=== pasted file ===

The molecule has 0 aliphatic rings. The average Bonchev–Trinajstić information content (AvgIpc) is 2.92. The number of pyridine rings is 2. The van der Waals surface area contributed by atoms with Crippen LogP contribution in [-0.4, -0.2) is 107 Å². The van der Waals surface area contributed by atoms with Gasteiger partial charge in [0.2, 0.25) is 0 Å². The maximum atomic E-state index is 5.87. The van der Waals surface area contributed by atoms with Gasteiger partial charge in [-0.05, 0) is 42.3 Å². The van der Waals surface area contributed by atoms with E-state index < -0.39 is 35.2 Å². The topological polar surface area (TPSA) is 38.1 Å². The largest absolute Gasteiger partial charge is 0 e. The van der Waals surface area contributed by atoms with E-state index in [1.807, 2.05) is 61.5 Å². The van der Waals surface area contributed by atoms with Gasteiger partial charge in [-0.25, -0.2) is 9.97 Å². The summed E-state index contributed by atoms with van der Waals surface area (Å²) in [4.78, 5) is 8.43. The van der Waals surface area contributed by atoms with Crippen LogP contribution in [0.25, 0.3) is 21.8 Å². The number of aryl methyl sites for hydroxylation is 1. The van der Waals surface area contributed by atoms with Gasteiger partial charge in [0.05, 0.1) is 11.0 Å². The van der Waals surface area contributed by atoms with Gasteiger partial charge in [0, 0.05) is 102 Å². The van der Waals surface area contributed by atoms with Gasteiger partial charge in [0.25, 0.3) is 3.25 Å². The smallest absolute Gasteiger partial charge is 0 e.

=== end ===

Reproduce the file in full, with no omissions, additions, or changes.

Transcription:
The molecule has 0 aliphatic rings. The average Bonchev–Trinajstić information content (AvgIpc) is 2.92. The number of pyridine rings is 2. The van der Waals surface area contributed by atoms with Crippen LogP contribution in [-0.4, -0.2) is 107 Å². The van der Waals surface area contributed by atoms with Gasteiger partial charge in [0.2, 0.25) is 0 Å². The maximum atomic E-state index is 5.87. The van der Waals surface area contributed by atoms with Gasteiger partial charge in [-0.05, 0) is 42.3 Å². The van der Waals surface area contributed by atoms with E-state index < -0.39 is 35.2 Å². The topological polar surface area (TPSA) is 38.1 Å². The largest absolute Gasteiger partial charge is 0 e. The van der Waals surface area contributed by atoms with E-state index in [1.807, 2.05) is 61.5 Å². The van der Waals surface area contributed by atoms with Gasteiger partial charge in [-0.25, -0.2) is 9.97 Å². The summed E-state index contributed by atoms with van der Waals surface area (Å²) in [4.78, 5) is 8.43. The van der Waals surface area contributed by atoms with Crippen LogP contribution in [0.25, 0.3) is 21.8 Å². The number of aryl methyl sites for hydroxylation is 1. The van der Waals surface area contributed by atoms with Gasteiger partial charge in [0.05, 0.1) is 11.0 Å². The van der Waals surface area contributed by atoms with Gasteiger partial charge in [0, 0.05) is 102 Å². The van der Waals surface area contributed by atoms with Gasteiger partial charge in [0.25, 0.3) is 3.25 Å². The smallest absolute Gasteiger partial charge is 0 e.